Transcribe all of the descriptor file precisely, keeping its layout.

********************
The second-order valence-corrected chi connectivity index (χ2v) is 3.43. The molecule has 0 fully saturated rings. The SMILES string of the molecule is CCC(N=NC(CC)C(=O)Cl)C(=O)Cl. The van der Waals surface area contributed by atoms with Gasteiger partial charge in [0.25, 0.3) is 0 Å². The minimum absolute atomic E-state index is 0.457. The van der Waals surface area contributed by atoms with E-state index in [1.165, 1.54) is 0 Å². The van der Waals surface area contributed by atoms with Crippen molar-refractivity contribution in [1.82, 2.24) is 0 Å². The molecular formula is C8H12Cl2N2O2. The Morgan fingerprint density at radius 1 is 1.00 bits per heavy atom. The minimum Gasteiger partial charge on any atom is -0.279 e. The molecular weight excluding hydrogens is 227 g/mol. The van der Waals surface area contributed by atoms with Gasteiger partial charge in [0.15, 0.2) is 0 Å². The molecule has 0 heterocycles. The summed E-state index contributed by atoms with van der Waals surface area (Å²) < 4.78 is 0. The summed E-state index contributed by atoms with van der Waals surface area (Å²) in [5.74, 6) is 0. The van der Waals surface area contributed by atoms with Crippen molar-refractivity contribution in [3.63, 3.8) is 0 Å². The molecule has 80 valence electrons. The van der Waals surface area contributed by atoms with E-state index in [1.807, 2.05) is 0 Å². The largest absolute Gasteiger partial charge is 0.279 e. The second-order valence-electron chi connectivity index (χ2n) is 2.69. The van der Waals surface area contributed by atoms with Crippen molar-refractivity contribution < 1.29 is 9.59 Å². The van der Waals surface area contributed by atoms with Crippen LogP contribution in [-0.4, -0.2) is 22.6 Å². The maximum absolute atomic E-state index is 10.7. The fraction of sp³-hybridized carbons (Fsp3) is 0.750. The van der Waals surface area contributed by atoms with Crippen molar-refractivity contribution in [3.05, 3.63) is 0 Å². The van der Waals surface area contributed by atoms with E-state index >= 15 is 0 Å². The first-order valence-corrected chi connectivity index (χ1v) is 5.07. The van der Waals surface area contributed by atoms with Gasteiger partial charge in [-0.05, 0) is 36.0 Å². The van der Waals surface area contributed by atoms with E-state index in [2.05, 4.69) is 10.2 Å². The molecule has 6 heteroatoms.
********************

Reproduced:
The second-order valence-corrected chi connectivity index (χ2v) is 3.43. The molecule has 0 fully saturated rings. The SMILES string of the molecule is CCC(N=NC(CC)C(=O)Cl)C(=O)Cl. The van der Waals surface area contributed by atoms with Gasteiger partial charge in [0.25, 0.3) is 0 Å². The minimum absolute atomic E-state index is 0.457. The van der Waals surface area contributed by atoms with E-state index in [1.165, 1.54) is 0 Å². The van der Waals surface area contributed by atoms with Crippen molar-refractivity contribution in [1.82, 2.24) is 0 Å². The molecular formula is C8H12Cl2N2O2. The Morgan fingerprint density at radius 1 is 1.00 bits per heavy atom. The minimum Gasteiger partial charge on any atom is -0.279 e. The molecular weight excluding hydrogens is 227 g/mol. The van der Waals surface area contributed by atoms with Gasteiger partial charge in [0.15, 0.2) is 0 Å². The molecule has 0 heterocycles. The summed E-state index contributed by atoms with van der Waals surface area (Å²) < 4.78 is 0. The summed E-state index contributed by atoms with van der Waals surface area (Å²) in [5.74, 6) is 0. The van der Waals surface area contributed by atoms with Crippen molar-refractivity contribution in [3.63, 3.8) is 0 Å². The molecule has 80 valence electrons. The van der Waals surface area contributed by atoms with E-state index in [1.807, 2.05) is 0 Å². The largest absolute Gasteiger partial charge is 0.279 e. The second-order valence-electron chi connectivity index (χ2n) is 2.69. The van der Waals surface area contributed by atoms with Crippen molar-refractivity contribution < 1.29 is 9.59 Å². The van der Waals surface area contributed by atoms with Crippen LogP contribution in [-0.4, -0.2) is 22.6 Å². The maximum absolute atomic E-state index is 10.7. The fraction of sp³-hybridized carbons (Fsp3) is 0.750. The van der Waals surface area contributed by atoms with Crippen molar-refractivity contribution in [3.05, 3.63) is 0 Å². The van der Waals surface area contributed by atoms with E-state index >= 15 is 0 Å². The first-order valence-corrected chi connectivity index (χ1v) is 5.07. The van der Waals surface area contributed by atoms with Gasteiger partial charge in [-0.05, 0) is 36.0 Å². The van der Waals surface area contributed by atoms with E-state index in [2.05, 4.69) is 10.2 Å². The molecule has 6 heteroatoms.